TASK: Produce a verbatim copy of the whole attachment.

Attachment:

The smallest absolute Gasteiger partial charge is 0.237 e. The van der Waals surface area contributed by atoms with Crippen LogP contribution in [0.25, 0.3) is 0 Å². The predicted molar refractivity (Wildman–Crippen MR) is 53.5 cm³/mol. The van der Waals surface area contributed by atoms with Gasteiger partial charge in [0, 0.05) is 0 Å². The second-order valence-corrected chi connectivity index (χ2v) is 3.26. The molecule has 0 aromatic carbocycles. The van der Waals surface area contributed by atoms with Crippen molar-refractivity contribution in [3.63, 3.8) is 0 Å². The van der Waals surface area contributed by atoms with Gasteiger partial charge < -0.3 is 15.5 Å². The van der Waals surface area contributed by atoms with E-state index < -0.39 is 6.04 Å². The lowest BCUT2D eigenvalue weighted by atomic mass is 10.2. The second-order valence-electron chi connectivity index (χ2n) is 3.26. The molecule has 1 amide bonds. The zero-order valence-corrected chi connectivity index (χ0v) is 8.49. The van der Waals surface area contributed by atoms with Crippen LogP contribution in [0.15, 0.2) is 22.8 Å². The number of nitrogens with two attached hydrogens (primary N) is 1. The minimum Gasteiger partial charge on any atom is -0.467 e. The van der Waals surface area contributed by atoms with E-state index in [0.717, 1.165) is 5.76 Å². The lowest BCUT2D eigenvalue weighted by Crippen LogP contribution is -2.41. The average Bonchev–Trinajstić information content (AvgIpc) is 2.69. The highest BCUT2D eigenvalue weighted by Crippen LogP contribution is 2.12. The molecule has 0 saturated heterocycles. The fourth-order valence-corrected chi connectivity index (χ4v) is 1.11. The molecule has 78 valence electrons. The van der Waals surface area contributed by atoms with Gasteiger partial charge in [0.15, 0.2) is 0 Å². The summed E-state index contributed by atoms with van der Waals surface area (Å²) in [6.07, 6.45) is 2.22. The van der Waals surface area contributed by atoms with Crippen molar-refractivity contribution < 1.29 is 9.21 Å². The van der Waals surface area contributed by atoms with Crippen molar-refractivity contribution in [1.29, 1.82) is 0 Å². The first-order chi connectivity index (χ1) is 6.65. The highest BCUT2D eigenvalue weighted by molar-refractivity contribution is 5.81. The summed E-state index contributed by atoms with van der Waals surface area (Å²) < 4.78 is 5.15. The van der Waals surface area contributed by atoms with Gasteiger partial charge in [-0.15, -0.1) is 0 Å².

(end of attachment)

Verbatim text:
The smallest absolute Gasteiger partial charge is 0.237 e. The van der Waals surface area contributed by atoms with Crippen LogP contribution in [0.25, 0.3) is 0 Å². The predicted molar refractivity (Wildman–Crippen MR) is 53.5 cm³/mol. The van der Waals surface area contributed by atoms with Gasteiger partial charge in [0, 0.05) is 0 Å². The second-order valence-corrected chi connectivity index (χ2v) is 3.26. The molecule has 0 aromatic carbocycles. The van der Waals surface area contributed by atoms with Crippen molar-refractivity contribution in [3.63, 3.8) is 0 Å². The van der Waals surface area contributed by atoms with Gasteiger partial charge < -0.3 is 15.5 Å². The van der Waals surface area contributed by atoms with E-state index < -0.39 is 6.04 Å². The lowest BCUT2D eigenvalue weighted by atomic mass is 10.2. The second-order valence-electron chi connectivity index (χ2n) is 3.26. The molecule has 1 amide bonds. The zero-order valence-corrected chi connectivity index (χ0v) is 8.49. The van der Waals surface area contributed by atoms with Crippen LogP contribution in [0.15, 0.2) is 22.8 Å². The number of nitrogens with two attached hydrogens (primary N) is 1. The minimum Gasteiger partial charge on any atom is -0.467 e. The van der Waals surface area contributed by atoms with E-state index in [0.717, 1.165) is 5.76 Å². The lowest BCUT2D eigenvalue weighted by Crippen LogP contribution is -2.41. The average Bonchev–Trinajstić information content (AvgIpc) is 2.69. The highest BCUT2D eigenvalue weighted by Crippen LogP contribution is 2.12. The molecule has 0 saturated heterocycles. The fourth-order valence-corrected chi connectivity index (χ4v) is 1.11. The molecule has 78 valence electrons. The van der Waals surface area contributed by atoms with Gasteiger partial charge in [0.15, 0.2) is 0 Å². The summed E-state index contributed by atoms with van der Waals surface area (Å²) in [6.07, 6.45) is 2.22. The van der Waals surface area contributed by atoms with Crippen molar-refractivity contribution < 1.29 is 9.21 Å². The van der Waals surface area contributed by atoms with Crippen molar-refractivity contribution in [1.29, 1.82) is 0 Å². The first-order chi connectivity index (χ1) is 6.65. The highest BCUT2D eigenvalue weighted by molar-refractivity contribution is 5.81. The summed E-state index contributed by atoms with van der Waals surface area (Å²) < 4.78 is 5.15. The van der Waals surface area contributed by atoms with Gasteiger partial charge in [-0.15, -0.1) is 0 Å².